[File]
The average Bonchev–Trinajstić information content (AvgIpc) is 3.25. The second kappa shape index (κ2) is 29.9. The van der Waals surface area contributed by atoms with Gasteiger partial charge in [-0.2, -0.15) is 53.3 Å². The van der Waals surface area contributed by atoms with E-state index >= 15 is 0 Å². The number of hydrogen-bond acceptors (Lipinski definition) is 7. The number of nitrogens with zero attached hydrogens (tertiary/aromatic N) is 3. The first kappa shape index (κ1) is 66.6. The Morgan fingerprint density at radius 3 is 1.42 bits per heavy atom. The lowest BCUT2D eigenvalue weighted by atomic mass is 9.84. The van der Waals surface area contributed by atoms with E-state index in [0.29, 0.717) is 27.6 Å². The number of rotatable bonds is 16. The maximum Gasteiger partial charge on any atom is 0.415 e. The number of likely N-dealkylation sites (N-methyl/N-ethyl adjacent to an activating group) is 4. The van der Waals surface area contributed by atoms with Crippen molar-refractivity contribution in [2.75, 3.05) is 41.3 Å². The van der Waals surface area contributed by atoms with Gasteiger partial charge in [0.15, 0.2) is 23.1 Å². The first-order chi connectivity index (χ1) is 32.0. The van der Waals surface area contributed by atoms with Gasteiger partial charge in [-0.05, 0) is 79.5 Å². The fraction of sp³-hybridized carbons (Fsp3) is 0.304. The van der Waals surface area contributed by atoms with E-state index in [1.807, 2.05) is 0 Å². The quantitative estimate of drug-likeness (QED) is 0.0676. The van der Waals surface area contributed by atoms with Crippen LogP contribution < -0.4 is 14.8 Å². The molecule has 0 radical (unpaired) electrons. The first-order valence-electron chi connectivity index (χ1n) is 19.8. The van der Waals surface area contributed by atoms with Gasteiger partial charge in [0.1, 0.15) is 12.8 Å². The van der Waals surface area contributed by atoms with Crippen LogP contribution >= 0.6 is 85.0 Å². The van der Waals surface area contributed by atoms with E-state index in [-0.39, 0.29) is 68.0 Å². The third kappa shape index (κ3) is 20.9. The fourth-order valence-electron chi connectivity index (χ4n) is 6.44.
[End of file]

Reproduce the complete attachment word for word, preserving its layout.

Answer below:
The average Bonchev–Trinajstić information content (AvgIpc) is 3.25. The second kappa shape index (κ2) is 29.9. The van der Waals surface area contributed by atoms with Gasteiger partial charge in [-0.2, -0.15) is 53.3 Å². The van der Waals surface area contributed by atoms with E-state index >= 15 is 0 Å². The number of hydrogen-bond acceptors (Lipinski definition) is 7. The number of nitrogens with zero attached hydrogens (tertiary/aromatic N) is 3. The first kappa shape index (κ1) is 66.6. The Morgan fingerprint density at radius 3 is 1.42 bits per heavy atom. The lowest BCUT2D eigenvalue weighted by atomic mass is 9.84. The van der Waals surface area contributed by atoms with E-state index in [0.29, 0.717) is 27.6 Å². The number of rotatable bonds is 16. The maximum Gasteiger partial charge on any atom is 0.415 e. The number of likely N-dealkylation sites (N-methyl/N-ethyl adjacent to an activating group) is 4. The van der Waals surface area contributed by atoms with Crippen molar-refractivity contribution in [2.75, 3.05) is 41.3 Å². The van der Waals surface area contributed by atoms with Gasteiger partial charge in [0.15, 0.2) is 23.1 Å². The first-order chi connectivity index (χ1) is 32.0. The van der Waals surface area contributed by atoms with Gasteiger partial charge in [-0.05, 0) is 79.5 Å². The fraction of sp³-hybridized carbons (Fsp3) is 0.304. The van der Waals surface area contributed by atoms with E-state index in [1.807, 2.05) is 0 Å². The quantitative estimate of drug-likeness (QED) is 0.0676. The van der Waals surface area contributed by atoms with Crippen LogP contribution < -0.4 is 14.8 Å². The molecule has 0 radical (unpaired) electrons. The first-order valence-electron chi connectivity index (χ1n) is 19.8. The van der Waals surface area contributed by atoms with Gasteiger partial charge in [0.1, 0.15) is 12.8 Å². The van der Waals surface area contributed by atoms with Crippen LogP contribution >= 0.6 is 85.0 Å². The van der Waals surface area contributed by atoms with E-state index in [-0.39, 0.29) is 68.0 Å². The third kappa shape index (κ3) is 20.9. The fourth-order valence-electron chi connectivity index (χ4n) is 6.44.